FIONA Keating didn’t have much time to celebrate West Cork’s recent county senior football final triumph.
By 11pm that Saturday night she was at home in bed in Ballinspittle, with her thoughts wrestled away from the football celebrations and focussed on Courcey Rovers’ county senior camogie semi-final the following day.
There were less than 24 hours between the final whistle that greeted West Cork’s breakthrough victory against Mourneabbey at CIT and Courceys’ emphatic camogie semi-final win against Douglas at Castle Road. In between it was about rest and recovery.
‘It was an early night for me after West Cork won the county final,’ the 19-year-old dual star said.
‘I passed my driving test a few weeks ago so I was able to leave the football celebrations early and drive home. My club (Courcey Rovers) means so much to me and I wanted to be right for our semi-final.
‘When I got up on Sunday morning, I went down to the beach and put my legs in the water for a bit. I went for another sleep at 12, just so I was well rested.’
She was due to work from 9am to 2pm that Sunday morning at her local Centra in Ballinspittle but understanding bosses gave her the time off, so she could recover for the second half of a hectic weekend.
Keating played the full, energy-sapping final against Mourneabbey. Physically and emotionally, that was a tiring game as West Cork won their first-ever senior county title against the team that had beaten them in the previous two finals. She had switch from that to her club’s camogie semi-final, and, again, she lasted the full 60 minutes against Douglas and scored five points from play, as Courceys returned to their second senior final in three seasons.
‘I felt good in the camogie semi-final, but it did hit me in the last ten minutes,’ she said.
‘I was playing in the full-forward line with Linda Collins, it was just the two of us in there. In the last 10, 15 minutes they tried bringing me out wing forward, but I lasted about two minutes there because my legs were starting to cave in, so I went back into the full-forward line for the last ten minutes.’
Two huge games, two big performances and two massive wins that leave the current Celtic Ross West Cork Youth Sports Star on the verge of a unique double – county senior football and camogie winner’s medals in the same season.
In October 2018, Keating lined out in two county senior finals on the one weekend, within 25 hours of each other, but both ended in heartbreak. On the Saturday Courcey Rovers lost their first-ever county senior final appearance to Inniscarra and the following day West Cork came up short against Mourneabbey in the county football final replay.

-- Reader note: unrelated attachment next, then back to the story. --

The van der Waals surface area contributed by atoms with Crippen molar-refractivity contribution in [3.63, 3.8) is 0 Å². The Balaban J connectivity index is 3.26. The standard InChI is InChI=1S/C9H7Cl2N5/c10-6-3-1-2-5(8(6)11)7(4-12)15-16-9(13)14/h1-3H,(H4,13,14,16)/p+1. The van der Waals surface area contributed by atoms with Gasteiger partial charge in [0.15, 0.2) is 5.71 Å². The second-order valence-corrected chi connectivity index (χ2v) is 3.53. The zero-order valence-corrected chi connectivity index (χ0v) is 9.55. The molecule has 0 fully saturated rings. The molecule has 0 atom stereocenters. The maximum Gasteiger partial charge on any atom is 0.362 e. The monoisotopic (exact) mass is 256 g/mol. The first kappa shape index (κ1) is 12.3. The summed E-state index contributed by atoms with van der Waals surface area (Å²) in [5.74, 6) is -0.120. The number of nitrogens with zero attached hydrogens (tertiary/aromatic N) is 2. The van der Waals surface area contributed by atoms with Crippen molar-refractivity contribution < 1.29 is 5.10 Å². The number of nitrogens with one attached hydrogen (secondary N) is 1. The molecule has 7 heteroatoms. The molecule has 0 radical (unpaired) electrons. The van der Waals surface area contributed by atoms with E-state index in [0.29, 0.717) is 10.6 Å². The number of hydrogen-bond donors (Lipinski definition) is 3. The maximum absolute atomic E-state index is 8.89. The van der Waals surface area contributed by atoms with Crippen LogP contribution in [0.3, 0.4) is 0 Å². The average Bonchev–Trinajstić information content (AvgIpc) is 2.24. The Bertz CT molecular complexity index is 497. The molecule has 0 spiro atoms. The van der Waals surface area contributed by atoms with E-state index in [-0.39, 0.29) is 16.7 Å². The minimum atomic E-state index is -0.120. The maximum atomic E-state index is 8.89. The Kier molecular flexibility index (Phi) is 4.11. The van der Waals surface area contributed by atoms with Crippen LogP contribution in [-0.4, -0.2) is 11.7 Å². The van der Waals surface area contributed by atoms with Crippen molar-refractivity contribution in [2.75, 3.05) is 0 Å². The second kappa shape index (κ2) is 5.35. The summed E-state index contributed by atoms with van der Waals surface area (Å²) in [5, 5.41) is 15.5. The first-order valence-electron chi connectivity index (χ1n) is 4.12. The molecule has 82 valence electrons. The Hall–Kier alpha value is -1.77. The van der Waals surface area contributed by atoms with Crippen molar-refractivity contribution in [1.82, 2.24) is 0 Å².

But now she’s on the brink of a senior double, with the football title residing in West Cork for the next 12 months.
‘It was such an incredible feeling to beat Mourneabbey because they’re the best club team in the country and they’ve had it over us in the recent finals – but it all just came together,’ Keating said.
‘We trained a good bit this year, more than normal, and because there was no inter-county we had more time for West Cork. That gave us a chance to gel more as a team and not just a division. You could see that this year in our matches, that we played more as a team than a division, and I think we all trusted each other more and that had a huge impact on each other.
‘You could see with the celebrations after, everyone was absolutely delighted.’
Now, her attention is on the camogie final, against familiar opposition, as it was Inniscarra who beat Courceys in the 2018 county decider.
‘Two years ago when we got to the final, I was only 17 and didn’t have much experience, but I’m two years older now and a lot more experienced so I feel in a good place, and so does the whole team’ she said.
‘We know now what it’s like to get to a county final, to play in one and to lose one – and we don’t want to experience that again. We want to win and we want to get into the Munster series.’
Keating can also draw on the experience of West Cork’s recent 4-9 to 2-13 football win against Mourneabbey ahead of Sunday’s camogie decider against Inniscarra.
‘You learn a lot when you lose and you never want to be back in that position,’ explained Keating, who lost senior football finals in 2018 and 2019, as well as the 2018 camogie final.
‘I’ve played in three county senior finals in a row with West Cork and that will stand to me. I know now what it’s like to win a county final, whereas with camogie most of us have only played in the one that we lost.
‘Even when it comes to dealing with nerves before a big game, I’ve already played in four county finals so that will help me too and it will help the team as well.’
In 2018, it was Courceys’ first county senior final. It was all new to them. But they’re two years on in their development and they’re a better team now. They’ve shown that in wins against St Catherines (2-9 to 1-6), Newcestown (3-14 to 2-6) and Douglas (2-15 to 2-5).
‘We’re a team that is very even, our backs are as strong as our forwards – and I don’t think many teams can say that,’ said Keating, who was named the 2019 West Cork Youth Sports Star off the back of her All-Ireland minor success in both football and camogie last year. Her talent has been recognised by both Cork senior camogie boss Paudie Murray and Rebel football manager Ephie Fitzgerald, as Keating is in with both senior squads. On top of that she’s also starting college next week, studying Maths and Business in the Mary Immaculate College in Thurles. Busy times as always for this talented teen who is one win away from firing Courceys to glory and completing her own double.